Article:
Friday, June 1, 2012

#152 / The Swerve

The Swerve is a book by Stephen Greenblatt, who is John Cogan Professor of the Humanities at Harvard University, and the general editor of The Norton Shakespeare. The Swerve is advertised as an account of "how the Renaissance began."

According to Greenblatt, the Renaissance began with the rediscovery of the long lost text of On The Nature of Things, a poem and philosophical treatise by the Roman poet and philosopher Lucretius. According to Greenblatt, Lucretius argued that:

  • Everything is made of invisible particles.
  • The elementary particles of matter are eternal.
  • The elementary particles are infinite in number.
  • All particles are in motion in an infinite void.
  • Nature ceaselessly experiments.
  • Everything comes into being as a result of a "swerve."
  • The universe was not created for or about humans.
  • Human society began in a primitive battle for survival.
  • The soul dies.
  • There is no afterlife.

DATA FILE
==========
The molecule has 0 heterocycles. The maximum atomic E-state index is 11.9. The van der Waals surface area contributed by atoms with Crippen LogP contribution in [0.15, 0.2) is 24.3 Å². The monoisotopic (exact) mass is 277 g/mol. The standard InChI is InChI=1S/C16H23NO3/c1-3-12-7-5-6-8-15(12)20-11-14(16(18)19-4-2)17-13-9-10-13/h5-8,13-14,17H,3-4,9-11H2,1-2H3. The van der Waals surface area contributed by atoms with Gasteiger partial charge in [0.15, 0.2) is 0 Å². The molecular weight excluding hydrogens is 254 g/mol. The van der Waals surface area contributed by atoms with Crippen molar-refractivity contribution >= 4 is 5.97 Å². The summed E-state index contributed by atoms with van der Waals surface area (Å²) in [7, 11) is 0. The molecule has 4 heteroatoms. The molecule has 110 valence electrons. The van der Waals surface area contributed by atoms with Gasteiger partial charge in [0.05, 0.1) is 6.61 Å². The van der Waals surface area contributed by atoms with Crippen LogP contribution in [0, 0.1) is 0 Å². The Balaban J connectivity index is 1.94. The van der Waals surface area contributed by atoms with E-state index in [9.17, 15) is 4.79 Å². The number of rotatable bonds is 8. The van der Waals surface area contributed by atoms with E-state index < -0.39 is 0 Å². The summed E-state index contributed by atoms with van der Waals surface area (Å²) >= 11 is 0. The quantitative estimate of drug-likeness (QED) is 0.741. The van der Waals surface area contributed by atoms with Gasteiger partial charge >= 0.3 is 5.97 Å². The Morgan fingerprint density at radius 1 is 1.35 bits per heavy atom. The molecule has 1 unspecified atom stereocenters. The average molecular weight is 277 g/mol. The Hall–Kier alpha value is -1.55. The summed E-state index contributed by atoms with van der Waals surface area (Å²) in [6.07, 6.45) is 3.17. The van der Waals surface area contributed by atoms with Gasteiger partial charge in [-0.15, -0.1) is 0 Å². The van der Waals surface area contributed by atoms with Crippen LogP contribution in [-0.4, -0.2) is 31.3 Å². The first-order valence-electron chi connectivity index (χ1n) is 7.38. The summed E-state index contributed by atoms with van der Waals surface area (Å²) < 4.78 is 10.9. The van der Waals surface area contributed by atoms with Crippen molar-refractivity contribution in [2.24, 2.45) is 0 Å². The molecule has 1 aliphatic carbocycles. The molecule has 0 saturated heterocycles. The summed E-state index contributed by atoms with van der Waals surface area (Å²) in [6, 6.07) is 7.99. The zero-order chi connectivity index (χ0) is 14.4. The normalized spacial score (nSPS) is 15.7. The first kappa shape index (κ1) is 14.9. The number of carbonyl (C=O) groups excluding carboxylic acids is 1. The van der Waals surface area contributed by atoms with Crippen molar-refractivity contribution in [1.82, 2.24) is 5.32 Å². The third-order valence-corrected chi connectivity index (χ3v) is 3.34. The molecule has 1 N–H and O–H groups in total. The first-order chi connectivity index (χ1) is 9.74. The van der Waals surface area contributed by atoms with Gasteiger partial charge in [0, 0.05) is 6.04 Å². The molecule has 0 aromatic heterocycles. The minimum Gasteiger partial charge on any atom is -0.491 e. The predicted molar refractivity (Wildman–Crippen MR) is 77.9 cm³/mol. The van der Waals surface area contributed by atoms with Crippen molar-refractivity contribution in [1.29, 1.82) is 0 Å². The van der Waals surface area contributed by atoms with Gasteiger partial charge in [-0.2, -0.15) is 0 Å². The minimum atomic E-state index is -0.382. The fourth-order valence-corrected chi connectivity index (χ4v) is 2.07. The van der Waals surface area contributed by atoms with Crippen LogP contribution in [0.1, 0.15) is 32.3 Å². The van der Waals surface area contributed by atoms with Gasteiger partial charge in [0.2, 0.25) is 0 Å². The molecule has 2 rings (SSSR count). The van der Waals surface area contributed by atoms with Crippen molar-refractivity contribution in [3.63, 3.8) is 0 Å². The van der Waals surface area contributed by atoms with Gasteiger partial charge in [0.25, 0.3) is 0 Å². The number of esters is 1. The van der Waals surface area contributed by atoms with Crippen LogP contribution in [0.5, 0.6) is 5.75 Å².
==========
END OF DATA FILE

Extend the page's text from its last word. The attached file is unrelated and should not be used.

• All organized religions are superstitious delusions.
  • Religions are invariably cruel.
  • There are no angels, demons, or ghosts.
  • The goal of human life is the enhancement of pleasure.
  • The greatest obstacle to pleasure is not pain; it is delusion.
  • Understanding the nature of things generates deep wonder.

These thoughts do seem to reflect much of what our society has come to think of as "truth" in the modern world. According to Greenblatt, it all began with Lucretius, and Lucretius' thoughts came to light through the work of Poggio Bracciolini, the "Book Hunter" hero of Greenblatt's book.

Next off my bookshelf: Lucretius himself.

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